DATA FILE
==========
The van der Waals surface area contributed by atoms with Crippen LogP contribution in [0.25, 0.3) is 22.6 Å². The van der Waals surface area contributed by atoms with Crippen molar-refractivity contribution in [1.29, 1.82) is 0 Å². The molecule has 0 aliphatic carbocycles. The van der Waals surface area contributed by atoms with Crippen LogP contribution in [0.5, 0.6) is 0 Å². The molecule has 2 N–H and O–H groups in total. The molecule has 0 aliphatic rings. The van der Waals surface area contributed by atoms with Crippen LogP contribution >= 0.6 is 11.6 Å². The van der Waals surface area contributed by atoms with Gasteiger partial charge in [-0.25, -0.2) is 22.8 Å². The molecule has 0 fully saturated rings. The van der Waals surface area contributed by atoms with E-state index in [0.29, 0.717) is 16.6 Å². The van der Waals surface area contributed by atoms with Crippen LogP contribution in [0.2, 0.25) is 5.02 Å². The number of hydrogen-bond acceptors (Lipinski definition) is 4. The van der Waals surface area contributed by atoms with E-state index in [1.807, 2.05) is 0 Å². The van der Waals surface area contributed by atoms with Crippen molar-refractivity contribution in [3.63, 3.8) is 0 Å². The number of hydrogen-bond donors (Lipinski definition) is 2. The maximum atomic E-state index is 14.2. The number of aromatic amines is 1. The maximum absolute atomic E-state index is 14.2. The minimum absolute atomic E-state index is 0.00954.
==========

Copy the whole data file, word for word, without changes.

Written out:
The van der Waals surface area contributed by atoms with Crippen LogP contribution in [0.25, 0.3) is 22.6 Å². The van der Waals surface area contributed by atoms with Crippen molar-refractivity contribution in [1.29, 1.82) is 0 Å². The molecule has 0 aliphatic carbocycles. The van der Waals surface area contributed by atoms with Crippen LogP contribution in [0.5, 0.6) is 0 Å². The molecule has 2 N–H and O–H groups in total. The molecule has 0 aliphatic rings. The van der Waals surface area contributed by atoms with Crippen LogP contribution >= 0.6 is 11.6 Å². The van der Waals surface area contributed by atoms with Gasteiger partial charge in [-0.25, -0.2) is 22.8 Å². The molecule has 0 fully saturated rings. The van der Waals surface area contributed by atoms with E-state index in [0.29, 0.717) is 16.6 Å². The van der Waals surface area contributed by atoms with Crippen LogP contribution in [0.2, 0.25) is 5.02 Å². The number of hydrogen-bond acceptors (Lipinski definition) is 4. The van der Waals surface area contributed by atoms with E-state index in [1.807, 2.05) is 0 Å². The van der Waals surface area contributed by atoms with Crippen molar-refractivity contribution in [3.63, 3.8) is 0 Å². The number of hydrogen-bond donors (Lipinski definition) is 2. The maximum atomic E-state index is 14.2. The number of aromatic amines is 1. The maximum absolute atomic E-state index is 14.2. The minimum absolute atomic E-state index is 0.00954.